A different angle of the leaning tree, just before 1pm for context. It was getting colder so the flakes were smaller, but since the early flakes had been large and wet, the accumulation continued to build up on the leaves, etc.
There were crashes and noises in the woods pretty frequently by 11am, the accumulation was already enough to take down weaker limbs. A few minutes before 3pm, we heard a crumbling crash and lost power. You can see how bowed down everything is by the weight of all that snow. The tree that fell was uprooted, not broken.
It was a big tree, and since it was fouled with wires we couldn't really call in anyone to remove it before the power company sent a crew. Even though power was cut to the line, it's still not something people really want to deal with. The next day the snow melted fairly quickly and I went down for a good look.
There was also this hickory tree with 2 branches that broke but didn't fall. It was bowed over the corner of the house right above the room next to mine. It straightened up a little when the snow fell off, and it's much straighter now that we've had tree cutters in to remove the two broken branches. I think it's interesting that even for something like this that would so clearly damage the house and cause a much higher total bill, the insurance company won't pay for it unless there's damage to the house. No preventative maintenance there!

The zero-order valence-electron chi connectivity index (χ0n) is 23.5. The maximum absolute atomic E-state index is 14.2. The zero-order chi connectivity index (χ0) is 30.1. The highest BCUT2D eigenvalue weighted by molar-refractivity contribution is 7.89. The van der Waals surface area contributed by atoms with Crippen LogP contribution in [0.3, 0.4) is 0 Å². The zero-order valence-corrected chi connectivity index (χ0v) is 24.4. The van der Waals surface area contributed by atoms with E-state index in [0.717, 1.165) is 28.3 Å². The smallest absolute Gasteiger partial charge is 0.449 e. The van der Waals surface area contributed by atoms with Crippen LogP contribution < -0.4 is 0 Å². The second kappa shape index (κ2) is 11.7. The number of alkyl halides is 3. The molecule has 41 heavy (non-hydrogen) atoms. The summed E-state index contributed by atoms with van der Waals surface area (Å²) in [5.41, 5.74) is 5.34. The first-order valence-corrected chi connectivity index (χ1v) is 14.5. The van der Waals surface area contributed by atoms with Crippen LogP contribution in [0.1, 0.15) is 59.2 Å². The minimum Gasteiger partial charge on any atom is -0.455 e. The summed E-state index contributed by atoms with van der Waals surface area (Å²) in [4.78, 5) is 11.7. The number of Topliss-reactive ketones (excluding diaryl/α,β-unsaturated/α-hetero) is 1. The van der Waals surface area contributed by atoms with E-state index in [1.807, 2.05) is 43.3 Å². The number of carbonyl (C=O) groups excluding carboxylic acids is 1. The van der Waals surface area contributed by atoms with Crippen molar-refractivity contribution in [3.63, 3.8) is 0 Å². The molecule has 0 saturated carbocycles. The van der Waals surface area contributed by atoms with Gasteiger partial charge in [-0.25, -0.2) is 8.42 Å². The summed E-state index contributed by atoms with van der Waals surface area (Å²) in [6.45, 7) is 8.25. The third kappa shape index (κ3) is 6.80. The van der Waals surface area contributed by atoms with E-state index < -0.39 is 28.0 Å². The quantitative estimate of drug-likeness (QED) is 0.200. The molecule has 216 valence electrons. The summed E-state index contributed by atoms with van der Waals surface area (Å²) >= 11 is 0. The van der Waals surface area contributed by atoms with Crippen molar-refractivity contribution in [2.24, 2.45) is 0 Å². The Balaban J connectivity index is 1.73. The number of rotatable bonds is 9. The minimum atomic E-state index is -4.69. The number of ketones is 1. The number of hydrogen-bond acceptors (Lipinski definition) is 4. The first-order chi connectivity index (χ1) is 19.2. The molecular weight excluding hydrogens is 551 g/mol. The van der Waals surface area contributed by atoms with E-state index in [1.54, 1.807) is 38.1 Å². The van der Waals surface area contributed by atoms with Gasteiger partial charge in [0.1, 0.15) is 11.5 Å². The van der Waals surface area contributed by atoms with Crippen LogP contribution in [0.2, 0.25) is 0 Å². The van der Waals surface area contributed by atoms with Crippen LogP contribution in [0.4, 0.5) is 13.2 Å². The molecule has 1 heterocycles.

The power company sent tree cutters on Friday afternoon. Our particular crew was from Pennsylvania and they'd been working all week clearing downed trees. They cleared it enough for work crews to be able to do their job and sent in a report about the situation. On Saturday the power company sent in someone to evaluate the situation so they would know what to send. And around noon on Sunday three big trucks with cherry pickers pulled up our driveway and started figuring things out. We were told they had to stop by 6pm but they'd do their best to finish and have us up and running before they left.
This crew was from Michigan, and they'd been staying in motels all week working on getting people their power back. They travel with their own physical therapist!
Watching them was better than television. They're amazing with a cherry picker. The baskets have every tool imaginable in them, way better than a utility belt, and they can maneuver those things around and over and under things with astonishing dexterity. And watching them replace the pole was fun, too. The truck with the big auger/drill/crane/clamp/thingy does it all. They use it to remove the old pole, fix the hole, lift the new pole into position, tamp it into the hole, straighten it, etc. Go go gadget truck!
They finished at almost 5pm on the dot. We were out of power for almost exactly 8 days and 3 hours taking in consideration the time change that weekend. The longer it went the more fatalistic I got so I was very happy to have my doom and gloom about not getting power back on the weekend disproved. Since we've been without power for an extended period of time twice now in as many months, we're looking into getting a generator for future emergencies. It would keep us in running water and we could cook indoors and use the internet as long as the dsl is functioning, even if only a few times a day since one doesn't run a generator 24/7. It's one of those things that you don't need until you need it, but when you need it you really need it!
And so I am very glad to be back in civilization, even though I never really left it.